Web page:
I LOVE. love, did I mention love, farmers markets. In fact, there is a whole category on Noshtopia dedicated to the cool foods I find at farmers markets. It's my fruit and veggie inspiration for you all!
I do my best to eat meat that is humanely raised, grass-fed, free of antibiotics and hormones, and for seafood, I eat wild versus farm-raised. I like to buy seafood that has the Marine Stewardship Council ecolabel because it means that brand has made a commitment to seafood sustainability. I do eat cheese and meat alternatives that are GMO-free which I also lump in the "on occasion" category. A couple of my favorites include, Beyond Meat plant-protein chicken-free strips, and Daiya dairy-free cheese.
I eat real foods and as much organic and GMO-free as much as possible looking for the USDA organic and Non-GMO Project Verified symbols. If the ingredient list sounds like a chemistry project, I don't eat it.
Going Flexitarian not only helped me feel better, it helped me get back in and healthily stay in my skinny jeans - 40lbs gone and stayed off for over five years now!
And unlike most weight loss diets, there is no cheating or dieting here. There is no more worrying or obsessing like I used to. I just eat!
Along with being Flexitarian, I am also gluten-little and soy-little meaning I have cut my gluten and soy consumption way down like 80% down. Although I am not allergic or intolerant to gluten, I started going gluten-little because I noticed I just felt better with less gluten in my daily eating. I only eat organic soy because I know it's GMO-free.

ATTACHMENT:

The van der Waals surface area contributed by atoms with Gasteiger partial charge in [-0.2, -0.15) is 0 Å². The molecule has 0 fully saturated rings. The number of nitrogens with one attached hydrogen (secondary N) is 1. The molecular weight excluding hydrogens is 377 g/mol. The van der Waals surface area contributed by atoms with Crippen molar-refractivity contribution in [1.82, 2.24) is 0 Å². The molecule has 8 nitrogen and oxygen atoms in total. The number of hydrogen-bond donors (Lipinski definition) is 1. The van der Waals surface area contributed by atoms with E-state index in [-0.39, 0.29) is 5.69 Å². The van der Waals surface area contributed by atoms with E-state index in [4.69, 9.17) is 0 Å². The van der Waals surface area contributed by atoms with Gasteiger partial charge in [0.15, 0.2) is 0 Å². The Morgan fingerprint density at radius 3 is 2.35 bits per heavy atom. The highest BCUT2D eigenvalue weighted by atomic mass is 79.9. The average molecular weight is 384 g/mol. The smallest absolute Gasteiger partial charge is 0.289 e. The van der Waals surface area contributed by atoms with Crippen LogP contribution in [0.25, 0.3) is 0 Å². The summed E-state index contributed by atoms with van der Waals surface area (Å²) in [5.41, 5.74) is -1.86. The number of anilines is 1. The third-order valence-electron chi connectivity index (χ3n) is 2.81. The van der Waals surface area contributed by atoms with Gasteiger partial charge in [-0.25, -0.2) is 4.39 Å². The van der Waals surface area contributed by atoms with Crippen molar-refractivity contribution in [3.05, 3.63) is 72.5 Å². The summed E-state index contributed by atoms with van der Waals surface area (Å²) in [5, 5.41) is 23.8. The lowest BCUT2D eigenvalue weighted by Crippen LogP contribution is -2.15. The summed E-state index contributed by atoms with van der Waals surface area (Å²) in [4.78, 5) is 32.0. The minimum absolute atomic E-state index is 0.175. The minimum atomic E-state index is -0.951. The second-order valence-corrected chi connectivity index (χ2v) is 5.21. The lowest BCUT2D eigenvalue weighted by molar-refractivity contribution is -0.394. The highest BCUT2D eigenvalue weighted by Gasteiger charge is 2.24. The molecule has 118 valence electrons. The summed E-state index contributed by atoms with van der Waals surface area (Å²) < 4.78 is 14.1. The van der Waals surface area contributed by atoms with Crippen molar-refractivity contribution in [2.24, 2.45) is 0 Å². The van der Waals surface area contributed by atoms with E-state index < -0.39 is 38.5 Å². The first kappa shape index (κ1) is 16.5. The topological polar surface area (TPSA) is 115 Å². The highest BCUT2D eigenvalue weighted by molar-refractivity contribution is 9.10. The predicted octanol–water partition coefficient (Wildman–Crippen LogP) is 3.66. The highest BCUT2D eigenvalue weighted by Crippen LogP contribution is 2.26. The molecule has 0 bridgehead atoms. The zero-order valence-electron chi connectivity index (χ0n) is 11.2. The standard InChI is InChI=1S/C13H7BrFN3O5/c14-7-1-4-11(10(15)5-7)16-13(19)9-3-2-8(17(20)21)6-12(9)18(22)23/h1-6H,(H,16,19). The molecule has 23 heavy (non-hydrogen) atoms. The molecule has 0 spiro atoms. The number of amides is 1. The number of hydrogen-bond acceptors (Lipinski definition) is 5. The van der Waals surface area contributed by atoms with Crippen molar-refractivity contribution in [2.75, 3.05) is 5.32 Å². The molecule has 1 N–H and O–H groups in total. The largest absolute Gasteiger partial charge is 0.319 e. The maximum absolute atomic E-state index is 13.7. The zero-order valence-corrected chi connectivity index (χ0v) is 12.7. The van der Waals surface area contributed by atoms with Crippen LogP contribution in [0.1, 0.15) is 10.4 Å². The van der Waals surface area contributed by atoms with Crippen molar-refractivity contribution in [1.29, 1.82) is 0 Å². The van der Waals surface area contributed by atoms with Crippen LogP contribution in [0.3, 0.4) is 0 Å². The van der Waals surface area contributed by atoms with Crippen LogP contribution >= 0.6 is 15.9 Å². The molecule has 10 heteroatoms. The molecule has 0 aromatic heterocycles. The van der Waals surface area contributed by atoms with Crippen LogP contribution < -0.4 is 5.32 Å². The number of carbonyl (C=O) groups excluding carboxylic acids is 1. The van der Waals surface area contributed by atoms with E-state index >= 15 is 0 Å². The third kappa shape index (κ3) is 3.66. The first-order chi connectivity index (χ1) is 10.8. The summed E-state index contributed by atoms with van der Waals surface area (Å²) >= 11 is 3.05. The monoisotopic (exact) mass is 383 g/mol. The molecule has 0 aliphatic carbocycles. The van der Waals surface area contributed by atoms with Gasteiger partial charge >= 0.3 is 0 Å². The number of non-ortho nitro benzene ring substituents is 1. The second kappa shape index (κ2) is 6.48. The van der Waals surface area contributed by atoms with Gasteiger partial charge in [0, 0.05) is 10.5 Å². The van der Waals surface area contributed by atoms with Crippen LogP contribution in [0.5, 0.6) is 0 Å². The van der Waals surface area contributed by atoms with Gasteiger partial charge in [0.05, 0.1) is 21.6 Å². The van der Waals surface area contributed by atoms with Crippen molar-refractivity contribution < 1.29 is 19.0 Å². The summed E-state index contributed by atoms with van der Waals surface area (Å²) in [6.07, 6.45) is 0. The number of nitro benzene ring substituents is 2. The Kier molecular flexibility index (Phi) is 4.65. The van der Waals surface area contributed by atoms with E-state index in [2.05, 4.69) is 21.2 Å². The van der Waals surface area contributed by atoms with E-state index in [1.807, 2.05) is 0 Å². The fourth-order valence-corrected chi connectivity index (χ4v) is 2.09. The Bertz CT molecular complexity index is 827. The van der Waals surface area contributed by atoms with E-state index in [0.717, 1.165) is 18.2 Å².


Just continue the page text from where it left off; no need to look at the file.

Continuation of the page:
I am also avoidant of High Fructose Corn Syrup, Artificial Sweeteners, Sugar Alcohols, Artificial Food Coloring & Food Dyes, MSG, and Preservatives. We're keeping it real!
For sugars, the American Heart Association recommends that women consume around 25 grams of added sugar per day, and for men 37 grams. I try and stick to that guideline +/- 10%. Cutting down on the sugars was and still is one of my personal eating challenges because oh how I love donuts, cookies, and sugary drinks. But the more my body gets used to the healthier eating, the easier it becomes to not want the sugars.
At Noshtopia, my intention is to help you eat your way to a life full of healthiness and have fun along the way! If you are new to eating Flexitarian, I welcome you and please let me know in what ways I can make eating more of a pleasure.